Downtown revitalization. We came to it ourselves. It's one thing to read about it in the paper, it's another to start at one seemingly isolated point, exports, and arrive at downtown revitalization. As you locals know, ever since the decline and eventual demolition of Midtown Plaza, America's first urban mall c. 1962, Rochester has been struggling with the question, "What will be our new identity, the new symbol for downtown?" As we ask these big questions, we need to think beyond technology and beyond economic development, lest we line the river with more factories. Don’t get me wrong, technology and economy are essential, but we need to always remember that they are a means to an end. The end is to encourage more people, especially young talent, to stay in Rochester. Certainly creating more jobs will do that, and certainly developing new technology can create more jobs. However, anyone who works in a university incubator knows about the struggles of turning new technology into new jobs. So we need to think about human-centered innovations too, by asking questions such as “How do we engage citizens of the city of Rochester on an emotional level? How do we create emotional ties to the city? How do we engage human concerns like justice, health, equality, and the arts, not just by way of not-for-profit programs, but in plans that integrate economic and technology development?”

These questions about human-centered innovations are difficult to form, and their benefits are more difficult to measure than those of technological and economic innovations. As author Hilary Austen points out, we tend to run like hell from difficult questions like these. But to change our current urban plight, we must face these difficult questions. If we’re not exploring questions such as “How do we create an emotionally engaging Rochester,”  then we won’t change our current state.

Thursday, March 31, 2011

Honoring Big Bill

Later today I'll travel downstate join my family in honoring Basil W. Matychak Sr. aka "Big Bill" who passed away on March 21. Big Bill was my grandfather, an engineer, and a farmer who inspired the maker / DIY spirit that I have today. Here he is riding around his yard with my brother Ezra, 4 years old, following close behind. Yes, he taught a 4 year old to drive a tractor. Gotta love that man. xoxoxo

Sunday, March 27, 2011

Designers Love Their Thumbnails

This past Tuesday, my class and I went on our second field trip into the city, this time to Foodlnk's R&D facility, on Joseph Avenue. It's exciting to be collecting so much great data for the ROC2020 project. However, our ultimate task is not just to collect the data, but to communicate it in an engaging way. How do we get from here to there?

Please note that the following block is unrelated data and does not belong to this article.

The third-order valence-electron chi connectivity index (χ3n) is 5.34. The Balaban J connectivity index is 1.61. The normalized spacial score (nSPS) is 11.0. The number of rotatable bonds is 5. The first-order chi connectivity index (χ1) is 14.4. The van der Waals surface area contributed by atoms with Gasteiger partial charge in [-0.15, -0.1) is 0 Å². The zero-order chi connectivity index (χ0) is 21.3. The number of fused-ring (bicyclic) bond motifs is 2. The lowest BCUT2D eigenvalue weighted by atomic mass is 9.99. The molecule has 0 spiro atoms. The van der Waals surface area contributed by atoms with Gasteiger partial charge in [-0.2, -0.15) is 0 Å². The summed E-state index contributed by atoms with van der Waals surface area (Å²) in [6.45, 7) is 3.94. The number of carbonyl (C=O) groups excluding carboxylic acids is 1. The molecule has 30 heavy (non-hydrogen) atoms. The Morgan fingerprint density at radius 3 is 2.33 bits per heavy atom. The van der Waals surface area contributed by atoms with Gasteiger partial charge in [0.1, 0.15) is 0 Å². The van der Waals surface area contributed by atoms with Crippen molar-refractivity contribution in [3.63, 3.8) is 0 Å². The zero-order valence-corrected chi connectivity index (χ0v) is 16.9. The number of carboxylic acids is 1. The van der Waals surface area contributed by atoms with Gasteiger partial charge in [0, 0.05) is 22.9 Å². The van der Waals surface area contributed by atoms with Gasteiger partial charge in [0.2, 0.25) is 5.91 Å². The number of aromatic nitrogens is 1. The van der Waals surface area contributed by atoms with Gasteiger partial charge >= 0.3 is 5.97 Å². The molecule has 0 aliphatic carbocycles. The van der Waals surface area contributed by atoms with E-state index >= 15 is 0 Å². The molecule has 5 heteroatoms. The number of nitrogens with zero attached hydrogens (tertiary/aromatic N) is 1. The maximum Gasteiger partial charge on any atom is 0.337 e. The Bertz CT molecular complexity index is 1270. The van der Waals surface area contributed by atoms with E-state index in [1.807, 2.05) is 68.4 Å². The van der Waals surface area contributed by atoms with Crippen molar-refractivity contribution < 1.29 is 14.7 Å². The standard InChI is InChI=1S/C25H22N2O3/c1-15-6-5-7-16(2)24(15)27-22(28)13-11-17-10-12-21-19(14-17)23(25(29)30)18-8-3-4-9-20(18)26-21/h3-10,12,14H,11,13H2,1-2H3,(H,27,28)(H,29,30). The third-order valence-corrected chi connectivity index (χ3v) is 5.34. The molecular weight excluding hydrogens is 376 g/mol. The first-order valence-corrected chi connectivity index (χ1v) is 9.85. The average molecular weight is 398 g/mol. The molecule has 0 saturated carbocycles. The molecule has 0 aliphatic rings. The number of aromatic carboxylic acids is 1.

Here's what we found on Tuesday. Foodlink, as you may know, is a food bank in Rochester that provides emergency food to eleven counties in the region. But their long-term goal is to transform the regional food system so that emergency food won't be needed. This means heavy investment in R&D.

We visited their Skunk Works and talked with some impressive people about the transformative work they are doing there. Previously a bottling facility for Pepsi, it holds three social business start-ups focused on the following goals: provide healthy food for school kids; train and place Rochester citizens in green jobs; and convert food waste (of which Foodlink has an endless supply) into green fuel, compost, and animal feed.

To try to make sense of all this data, on Thursday we came back to the RIT Innovation Center and started a knowledge-sharing session, in which we wrote down every current urban innovation that we had discovered through our primary and secondary research. Then we took all of these innovations - each one written on an individual post-it - and began sorting them into an affinity diagram. Then the students each chose two innovations that resonate with them. And finally, we embarked on the task of figuring out how to communicate these innovations in an engaging way.

What may separate design processes from processes in other disciplines is that it generates hundreds of ideas each step of the way. The rationale behind this process is that if we generate hundred of ideas, then we increase the chances of finding a truly innovative one. Think of a photographer and how many pictures she takes to get that perfect shot. Or a film maker and the hundreds of hours of footage she shoots toward the end of delivering a two-hour film. The same principle applies to design. Go for quantity and select the best for further development.

This is where thumbnails come in. At the beginning of a project, designers generate hundreds of little sketches, a visual brainstorm of ideas caught on paper. Thumbnails are small, no larger than one inch by one inch. Once we have enough thumbnails, the next step is to choose a few of them for further development. If the deliverable is a poster, and in this case it is, we choose three thumbs to develop into rough comprehensives. Again, we don't choose one thumbnail that we think is the best; we choose, instead, a few options that show the most potential.

If you look at the photos above, it's not clear that these designers are loving their thumbnails as I claim in the title of this post. That's because making thumbnails is hard. "Art is Work," claims one of my favorite illustrators, Milton Glaser. He is right. It is work. But while generating thumbnails can be an exhausting task, we eventually come to love them as evidence that remarkable ideas don’t just fall into our laps, but, rather, emerge from hard work.